V5: The most important feature of our gameplay is solving the puzzles. There are 277 puzzles sorted into 14 types like Write Answer, Check Answer, Colour Area, Connect the Dots, Crossing, Draw Lines, Hidden Picture, Matches, Pouring, Placement, Sliding, etc.

Of course, each developer tries to freshen up the gameplay and attract as many players as possible in that way. We tried to do so by adding hidden object and rhythm games. Those two genres were chosen because they fit well in the style and atmosphere of our game, but also because they are very popular among DS players.

Regardless of that, you noticed that there was a certain risk in such a decision. We tried to reduce the risk by producing the highest possible quality gameplay, and I actually think we eliminated it completely.

You see, the game allows player to go to the Inventory at any moment and play a few puzzles/tasks that suit them best. In that way, they gain points that let them skip a task in the main part of the game. So, for example, if a player doesn’t like hidden objects, all they need to do is go to the Inventory and play a few puzzle games that let them skip a hidden object game. It’s the same with rhythm games.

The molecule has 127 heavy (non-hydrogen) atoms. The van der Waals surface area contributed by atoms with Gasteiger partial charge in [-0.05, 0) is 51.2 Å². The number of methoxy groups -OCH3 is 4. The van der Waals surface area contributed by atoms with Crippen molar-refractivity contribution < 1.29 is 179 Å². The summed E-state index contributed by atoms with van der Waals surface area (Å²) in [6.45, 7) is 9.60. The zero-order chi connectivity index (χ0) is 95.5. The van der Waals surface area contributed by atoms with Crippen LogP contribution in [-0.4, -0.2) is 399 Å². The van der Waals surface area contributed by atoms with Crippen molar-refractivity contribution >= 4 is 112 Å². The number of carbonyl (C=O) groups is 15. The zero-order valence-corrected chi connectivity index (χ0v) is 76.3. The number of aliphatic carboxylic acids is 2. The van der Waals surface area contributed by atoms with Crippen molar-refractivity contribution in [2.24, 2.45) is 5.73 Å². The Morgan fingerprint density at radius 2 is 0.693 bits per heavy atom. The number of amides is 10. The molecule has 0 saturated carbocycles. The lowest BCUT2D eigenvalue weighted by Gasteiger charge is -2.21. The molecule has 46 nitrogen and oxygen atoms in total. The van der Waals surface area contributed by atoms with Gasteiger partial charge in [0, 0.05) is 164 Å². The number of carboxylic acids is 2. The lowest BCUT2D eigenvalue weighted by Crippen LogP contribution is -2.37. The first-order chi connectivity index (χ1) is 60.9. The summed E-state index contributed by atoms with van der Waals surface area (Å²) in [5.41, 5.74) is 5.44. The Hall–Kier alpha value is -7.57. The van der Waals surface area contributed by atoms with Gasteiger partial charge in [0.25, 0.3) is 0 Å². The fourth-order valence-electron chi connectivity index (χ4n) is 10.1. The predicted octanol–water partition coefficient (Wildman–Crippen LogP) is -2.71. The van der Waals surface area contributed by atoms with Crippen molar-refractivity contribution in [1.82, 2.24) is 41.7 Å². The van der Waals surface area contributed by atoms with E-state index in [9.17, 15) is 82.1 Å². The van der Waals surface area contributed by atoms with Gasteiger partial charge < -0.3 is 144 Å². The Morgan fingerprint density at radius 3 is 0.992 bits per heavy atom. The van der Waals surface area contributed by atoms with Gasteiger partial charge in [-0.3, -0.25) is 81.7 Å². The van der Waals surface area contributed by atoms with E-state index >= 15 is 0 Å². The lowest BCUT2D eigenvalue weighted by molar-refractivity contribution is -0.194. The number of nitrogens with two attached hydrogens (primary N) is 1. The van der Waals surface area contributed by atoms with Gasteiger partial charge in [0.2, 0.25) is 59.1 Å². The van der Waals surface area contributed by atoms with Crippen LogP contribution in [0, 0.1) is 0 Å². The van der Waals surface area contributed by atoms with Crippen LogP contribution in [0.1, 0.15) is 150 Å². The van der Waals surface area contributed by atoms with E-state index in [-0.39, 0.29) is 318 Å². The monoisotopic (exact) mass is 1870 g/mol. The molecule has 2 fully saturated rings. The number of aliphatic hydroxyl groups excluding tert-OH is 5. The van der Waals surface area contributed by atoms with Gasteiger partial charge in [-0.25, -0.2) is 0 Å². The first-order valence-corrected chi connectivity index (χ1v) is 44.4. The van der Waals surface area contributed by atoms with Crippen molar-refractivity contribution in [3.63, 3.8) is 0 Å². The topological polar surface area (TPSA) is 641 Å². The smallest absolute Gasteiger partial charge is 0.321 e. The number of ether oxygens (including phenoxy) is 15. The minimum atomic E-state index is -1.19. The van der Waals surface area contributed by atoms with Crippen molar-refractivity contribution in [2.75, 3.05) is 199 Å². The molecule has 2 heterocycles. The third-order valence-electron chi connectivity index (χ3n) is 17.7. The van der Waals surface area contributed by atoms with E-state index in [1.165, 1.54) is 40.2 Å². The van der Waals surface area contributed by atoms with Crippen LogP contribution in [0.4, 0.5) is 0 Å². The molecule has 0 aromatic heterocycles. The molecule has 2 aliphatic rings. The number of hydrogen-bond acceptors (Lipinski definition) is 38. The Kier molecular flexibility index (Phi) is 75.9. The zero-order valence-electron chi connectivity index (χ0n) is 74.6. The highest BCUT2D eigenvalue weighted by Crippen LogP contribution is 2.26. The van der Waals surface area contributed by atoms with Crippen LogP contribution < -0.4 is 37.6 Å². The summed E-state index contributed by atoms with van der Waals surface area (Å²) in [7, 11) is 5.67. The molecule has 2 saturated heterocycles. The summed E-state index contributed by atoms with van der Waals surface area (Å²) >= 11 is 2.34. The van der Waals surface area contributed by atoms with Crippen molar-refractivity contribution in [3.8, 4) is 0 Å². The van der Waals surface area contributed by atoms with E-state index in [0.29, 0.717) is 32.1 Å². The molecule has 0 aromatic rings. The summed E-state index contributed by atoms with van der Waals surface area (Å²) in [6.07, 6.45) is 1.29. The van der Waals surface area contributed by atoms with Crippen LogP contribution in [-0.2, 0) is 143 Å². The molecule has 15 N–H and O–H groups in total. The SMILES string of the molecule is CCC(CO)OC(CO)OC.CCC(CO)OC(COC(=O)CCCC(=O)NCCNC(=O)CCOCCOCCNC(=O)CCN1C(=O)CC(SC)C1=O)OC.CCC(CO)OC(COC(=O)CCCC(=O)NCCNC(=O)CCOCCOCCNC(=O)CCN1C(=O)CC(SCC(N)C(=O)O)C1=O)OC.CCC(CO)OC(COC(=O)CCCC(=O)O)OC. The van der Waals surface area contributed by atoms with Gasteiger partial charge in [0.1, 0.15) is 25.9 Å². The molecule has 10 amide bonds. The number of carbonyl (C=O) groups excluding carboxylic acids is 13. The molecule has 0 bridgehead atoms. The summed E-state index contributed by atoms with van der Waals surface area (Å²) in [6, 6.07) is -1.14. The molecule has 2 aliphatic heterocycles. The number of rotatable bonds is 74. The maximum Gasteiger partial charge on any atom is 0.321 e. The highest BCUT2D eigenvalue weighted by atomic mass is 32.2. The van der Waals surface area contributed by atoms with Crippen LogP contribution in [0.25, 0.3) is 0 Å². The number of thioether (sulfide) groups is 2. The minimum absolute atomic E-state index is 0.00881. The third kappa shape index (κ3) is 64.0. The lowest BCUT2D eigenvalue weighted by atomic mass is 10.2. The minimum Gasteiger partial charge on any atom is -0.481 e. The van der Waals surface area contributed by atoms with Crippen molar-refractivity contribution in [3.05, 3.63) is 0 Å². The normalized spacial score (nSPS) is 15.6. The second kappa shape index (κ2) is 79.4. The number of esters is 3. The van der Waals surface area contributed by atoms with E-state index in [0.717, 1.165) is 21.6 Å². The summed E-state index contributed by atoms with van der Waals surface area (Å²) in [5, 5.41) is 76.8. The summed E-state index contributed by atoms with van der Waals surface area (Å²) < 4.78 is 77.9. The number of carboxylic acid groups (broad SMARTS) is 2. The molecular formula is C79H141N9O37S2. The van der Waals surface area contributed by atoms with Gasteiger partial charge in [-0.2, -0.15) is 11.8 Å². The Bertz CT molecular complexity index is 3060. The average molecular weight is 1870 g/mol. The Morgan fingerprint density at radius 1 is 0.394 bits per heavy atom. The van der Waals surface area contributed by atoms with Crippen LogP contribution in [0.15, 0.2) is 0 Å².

CG: The subtitle suggests that this is set to be the first of a series. What plans do you have for the future of May’s Mysteries?

V5: We’re already working on preparations for the sequel. We hope to achieve success with the first part of the series, which would allow us to implement all those ideas we couldn’t do in the first version due to lack of time and resources.

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Written by Luke K

Luke plays lots of videogames, now and again stopping to write about them. He's the editor in chief at Critical Gamer, which fools him into thinking his life has some kind of value. Chances are, if you pick up a copy of the latest Official PlayStation Magazine or GamesMaster, you'll find something he's written in there. Luke doesn't have a short temper. If you suggest otherwise, he will punch you in the face.